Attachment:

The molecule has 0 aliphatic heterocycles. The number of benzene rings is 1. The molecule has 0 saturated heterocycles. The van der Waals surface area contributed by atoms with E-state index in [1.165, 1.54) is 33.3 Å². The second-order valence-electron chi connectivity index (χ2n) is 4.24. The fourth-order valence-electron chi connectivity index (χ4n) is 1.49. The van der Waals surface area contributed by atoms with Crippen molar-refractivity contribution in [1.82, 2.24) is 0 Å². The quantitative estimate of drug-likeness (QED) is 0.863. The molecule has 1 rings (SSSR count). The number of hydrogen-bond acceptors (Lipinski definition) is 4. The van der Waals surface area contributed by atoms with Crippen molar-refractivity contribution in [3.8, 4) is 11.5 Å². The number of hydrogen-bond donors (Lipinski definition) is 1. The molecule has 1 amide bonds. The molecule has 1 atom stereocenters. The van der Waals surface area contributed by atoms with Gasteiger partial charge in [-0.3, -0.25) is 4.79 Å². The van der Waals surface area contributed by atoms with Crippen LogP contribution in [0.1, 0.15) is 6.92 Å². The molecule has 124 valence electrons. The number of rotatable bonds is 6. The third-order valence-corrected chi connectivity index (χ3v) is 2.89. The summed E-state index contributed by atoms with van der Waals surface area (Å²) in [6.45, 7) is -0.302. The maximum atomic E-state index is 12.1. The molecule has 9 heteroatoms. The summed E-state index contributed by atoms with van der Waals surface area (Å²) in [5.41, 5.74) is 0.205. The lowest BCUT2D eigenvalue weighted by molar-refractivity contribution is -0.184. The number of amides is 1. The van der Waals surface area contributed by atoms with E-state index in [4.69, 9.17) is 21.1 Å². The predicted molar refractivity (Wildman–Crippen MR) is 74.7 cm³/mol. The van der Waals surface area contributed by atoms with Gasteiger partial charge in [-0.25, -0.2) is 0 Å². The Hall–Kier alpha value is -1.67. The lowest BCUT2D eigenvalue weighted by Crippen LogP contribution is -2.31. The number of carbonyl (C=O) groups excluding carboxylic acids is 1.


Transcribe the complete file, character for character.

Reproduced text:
The molecule has 0 aliphatic heterocycles. The number of benzene rings is 1. The molecule has 0 saturated heterocycles. The van der Waals surface area contributed by atoms with E-state index in [1.165, 1.54) is 33.3 Å². The second-order valence-electron chi connectivity index (χ2n) is 4.24. The fourth-order valence-electron chi connectivity index (χ4n) is 1.49. The van der Waals surface area contributed by atoms with Crippen molar-refractivity contribution in [1.82, 2.24) is 0 Å². The quantitative estimate of drug-likeness (QED) is 0.863. The molecule has 1 rings (SSSR count). The number of hydrogen-bond acceptors (Lipinski definition) is 4. The van der Waals surface area contributed by atoms with Crippen molar-refractivity contribution in [3.8, 4) is 11.5 Å². The number of hydrogen-bond donors (Lipinski definition) is 1. The molecule has 1 amide bonds. The molecule has 1 atom stereocenters. The van der Waals surface area contributed by atoms with Gasteiger partial charge in [-0.3, -0.25) is 4.79 Å². The van der Waals surface area contributed by atoms with Crippen LogP contribution in [0.1, 0.15) is 6.92 Å². The molecule has 124 valence electrons. The number of rotatable bonds is 6. The third-order valence-corrected chi connectivity index (χ3v) is 2.89. The summed E-state index contributed by atoms with van der Waals surface area (Å²) in [6.45, 7) is -0.302. The maximum atomic E-state index is 12.1. The molecule has 9 heteroatoms. The summed E-state index contributed by atoms with van der Waals surface area (Å²) in [5.41, 5.74) is 0.205. The lowest BCUT2D eigenvalue weighted by molar-refractivity contribution is -0.184. The number of amides is 1. The van der Waals surface area contributed by atoms with E-state index in [4.69, 9.17) is 21.1 Å². The predicted molar refractivity (Wildman–Crippen MR) is 74.7 cm³/mol. The van der Waals surface area contributed by atoms with Gasteiger partial charge in [-0.25, -0.2) is 0 Å². The Hall–Kier alpha value is -1.67. The lowest BCUT2D eigenvalue weighted by Crippen LogP contribution is -2.31. The number of carbonyl (C=O) groups excluding carboxylic acids is 1.